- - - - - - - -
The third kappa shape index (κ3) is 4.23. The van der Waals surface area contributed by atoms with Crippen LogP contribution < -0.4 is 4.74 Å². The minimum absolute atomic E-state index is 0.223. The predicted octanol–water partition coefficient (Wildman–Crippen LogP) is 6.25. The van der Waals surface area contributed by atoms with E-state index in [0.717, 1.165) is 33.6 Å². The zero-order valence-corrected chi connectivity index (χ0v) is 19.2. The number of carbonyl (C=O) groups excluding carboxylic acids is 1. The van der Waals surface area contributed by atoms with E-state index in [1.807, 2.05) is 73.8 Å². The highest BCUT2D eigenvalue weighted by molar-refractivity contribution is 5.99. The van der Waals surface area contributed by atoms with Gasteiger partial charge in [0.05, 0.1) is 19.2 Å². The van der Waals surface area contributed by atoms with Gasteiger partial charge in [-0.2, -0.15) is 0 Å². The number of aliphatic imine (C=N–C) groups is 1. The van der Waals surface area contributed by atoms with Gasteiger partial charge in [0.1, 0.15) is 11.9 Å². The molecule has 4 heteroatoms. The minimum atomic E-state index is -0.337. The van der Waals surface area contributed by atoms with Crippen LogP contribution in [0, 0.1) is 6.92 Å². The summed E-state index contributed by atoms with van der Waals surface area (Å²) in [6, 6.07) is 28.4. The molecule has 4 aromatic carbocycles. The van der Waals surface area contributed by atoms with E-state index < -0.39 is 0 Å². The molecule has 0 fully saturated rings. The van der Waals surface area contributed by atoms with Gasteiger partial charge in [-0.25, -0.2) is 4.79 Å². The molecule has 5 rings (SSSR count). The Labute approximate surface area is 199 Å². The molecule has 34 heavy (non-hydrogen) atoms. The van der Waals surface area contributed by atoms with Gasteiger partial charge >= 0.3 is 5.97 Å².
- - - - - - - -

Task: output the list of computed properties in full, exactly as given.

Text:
The third kappa shape index (κ3) is 4.23. The van der Waals surface area contributed by atoms with Crippen LogP contribution < -0.4 is 4.74 Å². The minimum absolute atomic E-state index is 0.223. The predicted octanol–water partition coefficient (Wildman–Crippen LogP) is 6.25. The van der Waals surface area contributed by atoms with E-state index in [0.717, 1.165) is 33.6 Å². The zero-order valence-corrected chi connectivity index (χ0v) is 19.2. The number of carbonyl (C=O) groups excluding carboxylic acids is 1. The van der Waals surface area contributed by atoms with E-state index in [1.807, 2.05) is 73.8 Å². The highest BCUT2D eigenvalue weighted by molar-refractivity contribution is 5.99. The van der Waals surface area contributed by atoms with Gasteiger partial charge in [0.05, 0.1) is 19.2 Å². The van der Waals surface area contributed by atoms with Gasteiger partial charge in [-0.2, -0.15) is 0 Å². The number of aliphatic imine (C=N–C) groups is 1. The van der Waals surface area contributed by atoms with Gasteiger partial charge in [0.1, 0.15) is 11.9 Å². The molecule has 4 heteroatoms. The minimum atomic E-state index is -0.337. The van der Waals surface area contributed by atoms with Crippen LogP contribution in [0, 0.1) is 6.92 Å². The summed E-state index contributed by atoms with van der Waals surface area (Å²) in [6, 6.07) is 28.4. The molecule has 4 aromatic carbocycles. The van der Waals surface area contributed by atoms with E-state index < -0.39 is 0 Å². The molecule has 0 fully saturated rings. The van der Waals surface area contributed by atoms with Gasteiger partial charge in [-0.25, -0.2) is 4.79 Å². The molecule has 5 rings (SSSR count). The Labute approximate surface area is 199 Å². The molecule has 34 heavy (non-hydrogen) atoms. The van der Waals surface area contributed by atoms with Gasteiger partial charge >= 0.3 is 5.97 Å².